country’s Supreme Court has issued a number of judicial decisions on the subject. In the landmark case of Kharak Singh v the State of UP, the phrase “right to be left alone” was coined.
About a decade later, in the case of Govind v State of MP, Justice Mathews stated through the Court that the right to privacy would have to go through the process of case-by-case development. The concept was expanded upon and deliberated upon in the case of R Rajagopalan v State of Tamil Nadu, in which the court stated that the right to privacy is an implicit right guaranteed by Article 21 of the Constitution. The Court also stated that an individual has the right to privacy, including the privacy of his family marriage, childbearing, procreation, and education, among other things, and that no one has the right to publish any details about these things without his or her consent. It becomes very evident that the courts uphold a person’s right to privacy. The significance of this right is further demonstrated by the fact that it is covered by Article 21 of our Constitution, which, in accordance with the Courts’ interpretation, is one of its most significant provisions and cannot be suspended even in the event of a serious emergency. Here are some Important judgements regarding Right to Privacy in India…  A.K. Gopalan v. State (1950) In this case, the petitioner claimed that the search and seizure operation conducted on his property violated Article 19’s provision on the Right to Property . However, the court rejected the right to privacy argument, stating that the police action did not interfere with his right to use his property. The court also mentioned the ‘reasonable cause’ caveat, which gives police the authority to search and seize.   Kharak Singh v. The State of Uttar Pradesh In this case, the petitioner contended that the police’s nightly domiciliary visit to his home violated his right to freely move across India, as guaranteed by Article 19 of the Indian Constitution. The petitioner also took issue with the police following him around. While the court agreed that the petitioner’s right to live a dignified and free life was violated by the nightly domiciliary visits, it also agreed that the right to privacy was not a fundamental right, and thus surveillance of his movements did not violate the Constitution. these two cases are mentioned because they were the first times the Supreme Court discussed the concept of the Right to Privacy. There was also a supreme court that up held the right to privacy with the context of article 21 was –  Union of India vs. Justice K.S. Puttaswamy (Retd) (2017)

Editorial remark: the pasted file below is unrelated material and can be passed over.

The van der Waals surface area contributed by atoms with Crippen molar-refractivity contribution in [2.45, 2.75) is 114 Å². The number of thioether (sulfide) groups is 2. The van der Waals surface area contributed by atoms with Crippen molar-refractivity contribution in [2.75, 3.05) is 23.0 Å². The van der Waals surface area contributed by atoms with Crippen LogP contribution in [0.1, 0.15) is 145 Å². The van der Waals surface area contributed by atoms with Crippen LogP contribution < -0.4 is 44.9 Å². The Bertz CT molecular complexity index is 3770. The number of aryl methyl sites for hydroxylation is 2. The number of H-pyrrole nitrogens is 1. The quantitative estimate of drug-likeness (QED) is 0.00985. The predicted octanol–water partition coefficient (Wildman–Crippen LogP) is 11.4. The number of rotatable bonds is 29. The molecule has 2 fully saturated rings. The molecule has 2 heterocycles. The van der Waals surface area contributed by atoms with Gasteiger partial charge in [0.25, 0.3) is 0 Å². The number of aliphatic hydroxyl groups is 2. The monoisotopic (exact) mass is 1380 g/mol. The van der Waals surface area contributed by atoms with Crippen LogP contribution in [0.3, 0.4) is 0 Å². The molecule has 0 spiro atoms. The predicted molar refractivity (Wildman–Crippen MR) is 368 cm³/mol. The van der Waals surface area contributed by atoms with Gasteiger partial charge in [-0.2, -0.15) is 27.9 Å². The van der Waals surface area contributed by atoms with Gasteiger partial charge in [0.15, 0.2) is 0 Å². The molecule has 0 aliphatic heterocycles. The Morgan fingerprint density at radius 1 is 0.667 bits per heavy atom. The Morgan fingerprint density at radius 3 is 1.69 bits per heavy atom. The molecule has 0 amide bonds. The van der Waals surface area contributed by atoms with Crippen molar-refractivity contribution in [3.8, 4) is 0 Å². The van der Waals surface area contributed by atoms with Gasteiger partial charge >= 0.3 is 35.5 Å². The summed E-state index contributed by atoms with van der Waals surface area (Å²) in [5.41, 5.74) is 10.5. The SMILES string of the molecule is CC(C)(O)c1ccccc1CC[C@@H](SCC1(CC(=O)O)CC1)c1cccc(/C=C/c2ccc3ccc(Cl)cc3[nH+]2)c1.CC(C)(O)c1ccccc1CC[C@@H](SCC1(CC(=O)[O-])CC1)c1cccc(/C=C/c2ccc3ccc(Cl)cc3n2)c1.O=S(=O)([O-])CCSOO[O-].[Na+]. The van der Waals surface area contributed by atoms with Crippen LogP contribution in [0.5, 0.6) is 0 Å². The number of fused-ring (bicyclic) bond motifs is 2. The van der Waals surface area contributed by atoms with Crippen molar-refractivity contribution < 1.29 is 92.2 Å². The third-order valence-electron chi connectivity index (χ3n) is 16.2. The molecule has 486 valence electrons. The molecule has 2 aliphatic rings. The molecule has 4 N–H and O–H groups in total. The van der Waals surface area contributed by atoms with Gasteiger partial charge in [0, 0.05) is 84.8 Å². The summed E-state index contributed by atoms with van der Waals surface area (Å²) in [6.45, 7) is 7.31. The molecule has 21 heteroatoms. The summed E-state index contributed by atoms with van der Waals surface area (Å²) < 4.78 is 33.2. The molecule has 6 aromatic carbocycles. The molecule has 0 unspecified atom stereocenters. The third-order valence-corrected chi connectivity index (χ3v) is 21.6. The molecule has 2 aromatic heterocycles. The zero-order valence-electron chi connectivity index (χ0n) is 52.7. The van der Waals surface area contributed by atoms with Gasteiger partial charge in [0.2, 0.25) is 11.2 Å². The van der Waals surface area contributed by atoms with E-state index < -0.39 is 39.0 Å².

The Most important case with respect to Right To Privacy ……….The Supreme Court of India unanimously agreed during the hearing of a petition challenging the constitutional validity of the Aadhar-based biometric system that the right to privacy is a fundamental right enshrined in the Constitution. The right to life and liberty, as expressed in Article 21, was understood by the court to encompass the right to privacy. Because the right to privacy is covered by Article 21 of Part III of the Indian Constitution, which is dedicated to fundamental rights, it was declared by the court to be such as a result of the ruling. Since that time, India has recognised the right to privacy as a fundamental human right. CONCLUSION- In conclusion, it can be claimed that Indian law has advanced in its treatment of the right to privacy, and that including it in Article 21’s purview was a much-needed development. We couldn’t have asked more of the Supreme Court in this modern age where data privacy has become such a major concern. The Puttaswamy decision expressly noted that the right to privacy has many sides and should be honoured in all circumstances, including those that are commercial, marital, and political. The right to privacy of a person should be respected in all circumstances because it has many facets.
There have been many arguments throughout the years contending that because the right to privacy is not a basic right, it is subject to limitations and must be constrained by the State. But the main point of contention is right here. For instance, in the case of Aadhaar, where the government claimed that the data was being collected in the interest of the state, the debate centred on the question of how the data was being used. Judges in other states, besides just India, have connected the right to privacy with one of the fundamental characteristics of people. We could see that India’s right to privacy was evolving slowly and steadily. This was evident in incidents involving MP Sharma, Kharak Singh, and MR X, among others. We had travelled a great distance from Hospital Z to Puttaswamy. Whereas the right to life was once thought to represent a purely animal existence, it is now understood to encompass all fundamental needs for survival, including the right to privacy. Being a part of the world implies that we have the same rights as everyone else and that we should be treated with respect. Therefore, it may be argued that everyone should be able to enjoy the specific form of privilege that is privacy. However, we must be careful not to invade another person’s privacy when using this right. We can only coexist peacefully if we respect each other’s rights on an equal basis.

Bibliography –







7. Article 21 of Indian Constitution.